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All Things Footie | Monday, January 5 | Jordan

I’m back

Greetings one and all! All things footie would like to take this opportunity to wish all of our readers a happy and prosperous New Year, and hopes that your Christmas break was as lazy and self indulgent as ours.

The one truly great thing about Christmas is that while much of the country gets an extended break from work, footballers are still asked to keep us entertained regardless. They may be overpaid, spoilt and get more time off than a train driver, but can they get rat-arsed on the 25th and sleep in on Boxing Day? Actually, I couldn’t do that either, stupid 12 o’clock kick-offs.

Since my last post, so much has happened it would be hard work to try and summarise it all—and I’m not one for hard work—but I will say this: The Pattern seems to be continuing. Each week, two out of the top three do well, while the other side … not so well. I’m beginning to wonder if there’s some kind of conspiracy going on to ensure a grandstand finish to the season. Imagine it; three games to go, Arsenal, United and Chelsea all on equal points; then they’re set loose on the Premiership. The only thing about that theory, is that it’s clearly rubbish. That said, it does suggest that perhaps the Premiership is stronger than we give it credit for—a team is taking points of one of the top three sides practically every week—this of course flies in the face of the fact that the top three have more points so far this season than in any of the Premiership’s previous years. One word. Odd.

I watched most of the Old Firm game on Saturday morning—loving the live domestic football on terrestrial TV, even if it is the loosest definition of ‘the beautiful game’, Scottish football—and I have to say I wasn’t impressed. I’m constantly told not to judge Scottish football on Old Firm clashes, ‘they’re too heated’, ‘too competitive’, well damn me for wanting to see a game that isn’t a processional drubbing of a team supposedly in competition with the big two. The fact that they play each other about fourteen times a season now must surely dampen the fire a little. I was impressed with the touch and vision of Peter Lovenkrands and the sterling defensive work of Craig Moore and Stefan Klos, but I’d be lying if I said that I was impressed by anyone of Celtic’s but Alan Thompson. For all the hype, I just don’t see Henrik Larsson as a top Premiership quality player—I’ve seen him play a few times and he’s never impressed me. The fact that John Hartson and Chris Sutton look like prolific goalscoreres says all that needs to be said about the qualities needed (or not, as the case may be) to score goals in the SPL. So don’t give me this fifty goals in a season crap. I’ve said it before and I’ll say it again, both Rangers and Celtic would struggle to finish mid-table if they were moved into the Premiership—they’re Leicester with a dash of flair.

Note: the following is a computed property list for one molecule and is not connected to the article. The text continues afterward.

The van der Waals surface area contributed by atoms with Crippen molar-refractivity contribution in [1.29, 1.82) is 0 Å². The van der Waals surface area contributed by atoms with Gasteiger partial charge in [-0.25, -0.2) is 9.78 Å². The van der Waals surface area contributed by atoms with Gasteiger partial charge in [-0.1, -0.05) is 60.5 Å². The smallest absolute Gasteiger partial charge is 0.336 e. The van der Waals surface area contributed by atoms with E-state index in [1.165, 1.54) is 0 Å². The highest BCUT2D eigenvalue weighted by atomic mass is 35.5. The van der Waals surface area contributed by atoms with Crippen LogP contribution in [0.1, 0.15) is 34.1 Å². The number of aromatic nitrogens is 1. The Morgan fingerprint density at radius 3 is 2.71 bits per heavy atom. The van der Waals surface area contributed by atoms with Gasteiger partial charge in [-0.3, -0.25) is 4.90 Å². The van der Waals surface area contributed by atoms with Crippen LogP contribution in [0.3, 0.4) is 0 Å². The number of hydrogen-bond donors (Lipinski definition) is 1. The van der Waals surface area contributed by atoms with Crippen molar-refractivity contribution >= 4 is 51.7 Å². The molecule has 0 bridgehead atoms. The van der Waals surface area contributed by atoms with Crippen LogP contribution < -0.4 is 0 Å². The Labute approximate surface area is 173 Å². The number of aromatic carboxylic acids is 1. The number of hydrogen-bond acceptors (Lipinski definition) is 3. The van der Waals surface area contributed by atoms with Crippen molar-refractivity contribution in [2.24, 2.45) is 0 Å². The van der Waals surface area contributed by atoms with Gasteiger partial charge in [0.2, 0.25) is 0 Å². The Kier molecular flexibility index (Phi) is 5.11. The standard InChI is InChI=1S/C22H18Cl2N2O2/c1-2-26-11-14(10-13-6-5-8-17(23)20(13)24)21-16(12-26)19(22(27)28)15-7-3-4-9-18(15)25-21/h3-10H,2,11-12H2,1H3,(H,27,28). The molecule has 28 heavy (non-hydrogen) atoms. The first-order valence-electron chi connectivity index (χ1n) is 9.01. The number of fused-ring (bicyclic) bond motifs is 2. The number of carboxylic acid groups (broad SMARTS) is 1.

Enough moaning, this has been a great weekend. I have a huge soft spot for the FA Cup. Aside from some of the fabulously memorable moments the competition has given me personally over the last few years, it’s a truly wonderful, unique and a very, very British Institution. This weekend saw Watford holding the (relatively) mighty Chelsea, Telford beating Crewe, Accrington earning a third-round replay and Yeovil … Yeovil. Knowing that the managers of the big teams take it just as seriously as the smaller ones makes these results even more special—with some notable, walrus-faced exceptions. I was listening to Radio Five’s 606 football phone in yesterday, and a caller made an interesting point regarding the polices of Sam Allardyce. In these days of foreign managers being criticised for devaluing anything but the Champions League and the Premiership, how come it takes an English manager to build a side full of foreign players and field his reserves in the World’s oldest knock-out competition?

I heard a Leeds fan call in as well and start bemoaning Vieira, Cole, Edu and just about any Arsenal player who’s name he could think of. Disgrace! Cheats! If I were to offer any advice to the supporters of Leeds United, it would be to familiarise yourself with some first division stadia, because with a defence like yours—and when you rely on a fat, grumpy windbag like Mark Viduka—you’re going down, down, down, down.

One more thing; Harry Kewell, shame on you. And shame on you Houllier, you boggly-eyed git, for calling it a ‘professional performance’, when the rest of the country, with their eyes stapled shut and cotton wool in their ears could see it was anything but. Why is cheating a third division side worse than cheating Chelsea or Southampton? To a third division side, the fourth round of the FA Cup means more than not being moaned at by your supporters.

I’m looking forward to the fourth round draw this afternoon, and hoping for Arsenal vs Telford.

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